Among the problems that can arise from romantic love is that it invites frustrations. How so? Because romantic love causes young folks to have unrealistic expectations, such as that of an emotional paradise where their every wish and desire are gratified. It often causes them to think that all their problems resulting from poor judgment, lack of self-control, and so forth, will be solved by being happily married. But more likely than not, marriage will multiply those problems.
Romantic love causes young folks to expect too much. And when they find that they are not realizing their ideal they tend to view their marriage as a failure. However, humans do not have perfect personalities. They cannot exercise perfect judgment, so how can they expect a perfect marriage?
Romantic love, being made to seem so desirable, at times tempts young folks to be dishonest, further leading to frustration. The young woman may resort to ever so many devices, such as saying what she knows he wants to hear instead of what she actually thinks. And, not content with hair dyeing and makeup, she may also resort to extra padding to give her an appealing figure. On the other hand, the young man may be saddled with debt and not let her know, or he may claim to be earning more than he actually is earning.
Youth tends to overlook the fact that romantic love is not necessarily true affection. In fact, it is more likely to be selfish than unselfish, although the individual may not be aware of it himself, for the human “heart is deceitful above all things.” (Jer. 17:9, Revised Standard Version) Romantic love often does not lead to happy marriage; on the other hand, a happy marriage is entirely possible without romantic love. Romantic love might be likened to the dessert of a meal. While one may have a sweet tooth, it would be foolish to order meals just on the basis of the dessert that went with them, or to try to live on desserts alone. Bodily health requires more substantial fare. And so also for emotional well-being in marriage, more is required than romantic love.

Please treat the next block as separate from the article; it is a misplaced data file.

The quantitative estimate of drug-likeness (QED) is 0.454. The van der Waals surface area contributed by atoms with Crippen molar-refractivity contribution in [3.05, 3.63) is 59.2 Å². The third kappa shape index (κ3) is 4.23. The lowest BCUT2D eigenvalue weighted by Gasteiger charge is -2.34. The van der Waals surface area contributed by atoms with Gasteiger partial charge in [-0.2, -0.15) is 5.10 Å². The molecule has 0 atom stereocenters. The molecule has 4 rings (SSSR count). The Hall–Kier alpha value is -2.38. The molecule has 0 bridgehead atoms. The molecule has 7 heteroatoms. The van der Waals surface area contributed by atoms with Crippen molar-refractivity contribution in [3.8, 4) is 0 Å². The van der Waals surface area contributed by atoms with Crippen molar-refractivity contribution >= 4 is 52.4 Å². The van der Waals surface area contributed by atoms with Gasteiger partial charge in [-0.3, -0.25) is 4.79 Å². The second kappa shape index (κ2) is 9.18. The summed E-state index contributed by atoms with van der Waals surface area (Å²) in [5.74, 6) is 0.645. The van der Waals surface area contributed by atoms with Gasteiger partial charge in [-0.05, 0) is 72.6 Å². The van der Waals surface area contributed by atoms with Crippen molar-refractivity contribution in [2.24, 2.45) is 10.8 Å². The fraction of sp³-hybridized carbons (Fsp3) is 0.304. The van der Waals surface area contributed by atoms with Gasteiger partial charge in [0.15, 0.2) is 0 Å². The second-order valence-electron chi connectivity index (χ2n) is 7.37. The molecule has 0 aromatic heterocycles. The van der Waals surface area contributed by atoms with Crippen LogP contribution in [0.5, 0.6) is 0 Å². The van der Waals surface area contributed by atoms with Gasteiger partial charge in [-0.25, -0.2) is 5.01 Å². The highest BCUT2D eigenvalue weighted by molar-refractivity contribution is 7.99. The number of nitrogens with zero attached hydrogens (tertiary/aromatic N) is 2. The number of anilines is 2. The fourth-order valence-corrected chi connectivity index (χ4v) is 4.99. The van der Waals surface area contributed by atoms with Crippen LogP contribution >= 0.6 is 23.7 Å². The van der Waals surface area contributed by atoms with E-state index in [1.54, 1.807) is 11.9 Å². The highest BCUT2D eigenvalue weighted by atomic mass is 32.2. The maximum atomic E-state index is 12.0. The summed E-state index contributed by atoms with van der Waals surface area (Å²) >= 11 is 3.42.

The Pitfall of Infatuation
Another reason why romantic love may not necessarily be the door to happy marriage is that it can easily masquerade as sincere affection when it is really infatuation. What is the difference? Infatuation is defined as “strong and unreasoning attachment, especially to something unworthy of attachment.”